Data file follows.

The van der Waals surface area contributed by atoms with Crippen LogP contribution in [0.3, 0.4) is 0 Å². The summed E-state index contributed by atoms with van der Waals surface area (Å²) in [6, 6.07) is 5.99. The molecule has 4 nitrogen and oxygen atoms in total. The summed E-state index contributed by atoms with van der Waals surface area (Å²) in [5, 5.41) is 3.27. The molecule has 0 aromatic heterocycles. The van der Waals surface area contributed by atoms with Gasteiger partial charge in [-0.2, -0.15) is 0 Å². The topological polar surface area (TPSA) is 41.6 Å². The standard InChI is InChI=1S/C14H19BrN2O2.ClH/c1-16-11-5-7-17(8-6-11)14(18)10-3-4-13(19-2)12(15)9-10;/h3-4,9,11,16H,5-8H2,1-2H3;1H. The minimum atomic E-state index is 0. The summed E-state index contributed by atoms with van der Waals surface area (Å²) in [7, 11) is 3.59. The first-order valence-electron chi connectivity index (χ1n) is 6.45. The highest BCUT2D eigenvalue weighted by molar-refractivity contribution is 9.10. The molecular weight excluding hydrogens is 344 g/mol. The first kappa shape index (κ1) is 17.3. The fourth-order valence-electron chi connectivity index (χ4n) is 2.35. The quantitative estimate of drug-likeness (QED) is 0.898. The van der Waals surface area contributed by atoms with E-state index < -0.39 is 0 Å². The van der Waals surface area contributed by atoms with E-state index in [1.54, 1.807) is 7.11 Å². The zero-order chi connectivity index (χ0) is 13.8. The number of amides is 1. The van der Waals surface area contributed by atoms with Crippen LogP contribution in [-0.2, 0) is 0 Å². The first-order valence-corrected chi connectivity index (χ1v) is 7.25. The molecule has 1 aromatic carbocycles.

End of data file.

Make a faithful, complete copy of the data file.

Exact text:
The van der Waals surface area contributed by atoms with Crippen LogP contribution in [0.3, 0.4) is 0 Å². The summed E-state index contributed by atoms with van der Waals surface area (Å²) in [6, 6.07) is 5.99. The molecule has 4 nitrogen and oxygen atoms in total. The summed E-state index contributed by atoms with van der Waals surface area (Å²) in [5, 5.41) is 3.27. The molecule has 0 aromatic heterocycles. The van der Waals surface area contributed by atoms with Gasteiger partial charge in [-0.2, -0.15) is 0 Å². The topological polar surface area (TPSA) is 41.6 Å². The standard InChI is InChI=1S/C14H19BrN2O2.ClH/c1-16-11-5-7-17(8-6-11)14(18)10-3-4-13(19-2)12(15)9-10;/h3-4,9,11,16H,5-8H2,1-2H3;1H. The minimum atomic E-state index is 0. The summed E-state index contributed by atoms with van der Waals surface area (Å²) in [7, 11) is 3.59. The first-order valence-electron chi connectivity index (χ1n) is 6.45. The highest BCUT2D eigenvalue weighted by molar-refractivity contribution is 9.10. The molecular weight excluding hydrogens is 344 g/mol. The first kappa shape index (κ1) is 17.3. The fourth-order valence-electron chi connectivity index (χ4n) is 2.35. The quantitative estimate of drug-likeness (QED) is 0.898. The van der Waals surface area contributed by atoms with E-state index < -0.39 is 0 Å². The van der Waals surface area contributed by atoms with E-state index in [1.54, 1.807) is 7.11 Å². The zero-order chi connectivity index (χ0) is 13.8. The number of amides is 1. The van der Waals surface area contributed by atoms with Crippen LogP contribution in [-0.2, 0) is 0 Å². The first-order valence-corrected chi connectivity index (χ1v) is 7.25. The molecule has 1 aromatic carbocycles.